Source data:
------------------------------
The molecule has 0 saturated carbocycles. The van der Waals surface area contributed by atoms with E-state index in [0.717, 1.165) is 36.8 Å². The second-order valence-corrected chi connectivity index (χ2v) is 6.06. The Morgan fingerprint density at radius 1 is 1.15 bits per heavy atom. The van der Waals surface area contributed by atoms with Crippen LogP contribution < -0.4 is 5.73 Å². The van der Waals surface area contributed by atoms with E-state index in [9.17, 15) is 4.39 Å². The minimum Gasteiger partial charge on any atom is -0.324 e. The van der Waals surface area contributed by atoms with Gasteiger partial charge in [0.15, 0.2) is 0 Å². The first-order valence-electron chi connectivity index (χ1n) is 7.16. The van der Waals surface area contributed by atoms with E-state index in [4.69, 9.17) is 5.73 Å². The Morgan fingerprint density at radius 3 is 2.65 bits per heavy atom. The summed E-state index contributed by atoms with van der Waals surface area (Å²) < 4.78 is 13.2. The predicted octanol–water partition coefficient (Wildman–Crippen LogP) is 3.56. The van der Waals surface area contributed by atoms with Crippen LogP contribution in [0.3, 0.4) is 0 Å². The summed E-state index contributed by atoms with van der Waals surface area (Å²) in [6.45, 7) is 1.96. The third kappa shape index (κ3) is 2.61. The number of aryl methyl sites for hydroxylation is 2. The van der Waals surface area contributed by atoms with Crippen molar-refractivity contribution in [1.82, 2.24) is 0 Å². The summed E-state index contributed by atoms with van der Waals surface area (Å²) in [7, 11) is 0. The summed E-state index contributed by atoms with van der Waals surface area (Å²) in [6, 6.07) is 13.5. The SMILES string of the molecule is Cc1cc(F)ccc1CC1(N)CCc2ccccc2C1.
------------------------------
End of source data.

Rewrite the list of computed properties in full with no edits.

The molecule has 0 saturated carbocycles. The van der Waals surface area contributed by atoms with E-state index in [0.717, 1.165) is 36.8 Å². The second-order valence-corrected chi connectivity index (χ2v) is 6.06. The Morgan fingerprint density at radius 1 is 1.15 bits per heavy atom. The van der Waals surface area contributed by atoms with Crippen LogP contribution < -0.4 is 5.73 Å². The van der Waals surface area contributed by atoms with E-state index in [9.17, 15) is 4.39 Å². The minimum Gasteiger partial charge on any atom is -0.324 e. The van der Waals surface area contributed by atoms with Gasteiger partial charge in [0.15, 0.2) is 0 Å². The first-order valence-electron chi connectivity index (χ1n) is 7.16. The van der Waals surface area contributed by atoms with E-state index in [4.69, 9.17) is 5.73 Å². The Morgan fingerprint density at radius 3 is 2.65 bits per heavy atom. The summed E-state index contributed by atoms with van der Waals surface area (Å²) < 4.78 is 13.2. The predicted octanol–water partition coefficient (Wildman–Crippen LogP) is 3.56. The van der Waals surface area contributed by atoms with Crippen LogP contribution in [0.3, 0.4) is 0 Å². The summed E-state index contributed by atoms with van der Waals surface area (Å²) in [6.45, 7) is 1.96. The third kappa shape index (κ3) is 2.61. The number of aryl methyl sites for hydroxylation is 2. The van der Waals surface area contributed by atoms with Crippen molar-refractivity contribution in [1.82, 2.24) is 0 Å². The summed E-state index contributed by atoms with van der Waals surface area (Å²) in [7, 11) is 0. The summed E-state index contributed by atoms with van der Waals surface area (Å²) in [6, 6.07) is 13.5. The SMILES string of the molecule is Cc1cc(F)ccc1CC1(N)CCc2ccccc2C1.